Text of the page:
Thursday, 29 October 2015


Tuesday I went back to Clairwood Secondary School, a school I visited the first week I was here with Poetry Africa.

I had an amazing time.The teacher Simi who invited me back is so sweet and dedicated and I have nothing but admiration for her and teachers like her who work so hard to teach and inspire and even mother the children they work with.

The first class of the day was just finishing when I arrived so I performed a quick 5 min set for them. I performed Poetry Addict, and the Granny scene from RAISING LAZARUS. I encouraged them to speak to their relatives and collect stories, as their stories were important, interesting and the truth.The first class had a couple of girls who had seen me previously and I got lovely hugs and compliments from them. I tell you working with kids pulls on my heartstrings constantly.

The second class I had for an hour. I performed poems and answered questions.

I performed, Poetry Addict, Tube Rage, Granny, Rise Dark Girls and Does My Anger Scare You.

There was a question about what England was really like and I was honest, honest about the racism, honest about the opportuniteis, honest about the fact that kids get free bus passes and do not have to walk to school like they do. I talked about police brutality and my experience of it.

When I performed Rise Dark Girls Rise, I got all the girls up and to the front of class, and had them singing the chorus, it was a lovely moment.

It was an inspired morning, you know the schools bring you in to inspire, but it’s the opposite… the pupils end up inspiring you.

I invited the pupils to perform as well and two boy's kindly obliged.The first boy that performed was a mixed raced boy whose poems touched on that. 

The second boy was a tall black boy who looked down at the floor the whole time but who had the most commanding deep voice, His poems dealt with overcoming difficulties. Later on I found out he is usually very shy, sits at the front of the class and has nothing to say!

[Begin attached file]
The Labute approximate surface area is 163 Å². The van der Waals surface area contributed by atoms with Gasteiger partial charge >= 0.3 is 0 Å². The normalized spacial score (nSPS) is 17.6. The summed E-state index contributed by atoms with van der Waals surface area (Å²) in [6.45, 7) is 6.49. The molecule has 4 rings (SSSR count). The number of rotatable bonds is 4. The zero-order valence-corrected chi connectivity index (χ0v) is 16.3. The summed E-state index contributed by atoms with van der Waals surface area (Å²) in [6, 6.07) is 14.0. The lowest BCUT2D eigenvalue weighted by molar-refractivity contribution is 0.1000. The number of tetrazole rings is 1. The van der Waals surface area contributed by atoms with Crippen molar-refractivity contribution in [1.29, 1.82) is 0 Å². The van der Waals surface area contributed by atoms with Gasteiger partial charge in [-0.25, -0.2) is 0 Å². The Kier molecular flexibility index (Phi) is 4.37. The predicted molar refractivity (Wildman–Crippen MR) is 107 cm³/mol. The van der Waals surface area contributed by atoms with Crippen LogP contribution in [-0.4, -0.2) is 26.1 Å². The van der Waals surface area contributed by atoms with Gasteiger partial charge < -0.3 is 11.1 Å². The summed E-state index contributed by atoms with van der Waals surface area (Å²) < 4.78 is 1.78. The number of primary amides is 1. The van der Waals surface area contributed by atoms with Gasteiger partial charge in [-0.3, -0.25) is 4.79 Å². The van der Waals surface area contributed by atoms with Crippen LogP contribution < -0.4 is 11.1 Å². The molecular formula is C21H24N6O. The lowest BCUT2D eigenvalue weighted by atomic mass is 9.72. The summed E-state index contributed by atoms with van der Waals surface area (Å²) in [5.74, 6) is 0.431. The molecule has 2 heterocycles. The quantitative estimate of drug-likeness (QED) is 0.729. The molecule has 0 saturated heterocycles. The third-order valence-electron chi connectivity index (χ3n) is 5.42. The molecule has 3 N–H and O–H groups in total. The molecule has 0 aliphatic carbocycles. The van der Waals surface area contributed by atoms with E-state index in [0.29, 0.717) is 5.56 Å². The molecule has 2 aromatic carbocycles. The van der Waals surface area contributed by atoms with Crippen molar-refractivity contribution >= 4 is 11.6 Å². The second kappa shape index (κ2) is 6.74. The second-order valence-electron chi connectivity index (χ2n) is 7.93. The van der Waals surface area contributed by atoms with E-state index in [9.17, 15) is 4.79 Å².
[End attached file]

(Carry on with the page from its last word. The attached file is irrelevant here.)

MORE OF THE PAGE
I gave them both one of my poetry books to say thank you for being brave enough to perform.

Another boy came up to me and begged for a book, said he was too shy to perform could he please have a book…. how could I say no.

The last two weeks have been a challenge, all the debate and discussion and arguing, with Iain Ewok Robinson, the white artist I am working on the play with, at times I have been drained and frustrated, but Tuesday morning revitalised and reenergised me and reminded me of the importance of the work I am doing.

When you talk to a teacher who is struggling to keep pupils in school, who has pupils so poor they cannot afford the bus fare, and kids leaving school with no education but leaving with two babies. When the resources you have are so limited that many of your pupils will not leave school able to read or write.

                                            Simi and I, this teacher is amazing, warm and inspiring.

When you have pupils who are forced to be educated in a language that is not their first language, so they will always be behind. That is inspiring, that is humbling, that is motivating.

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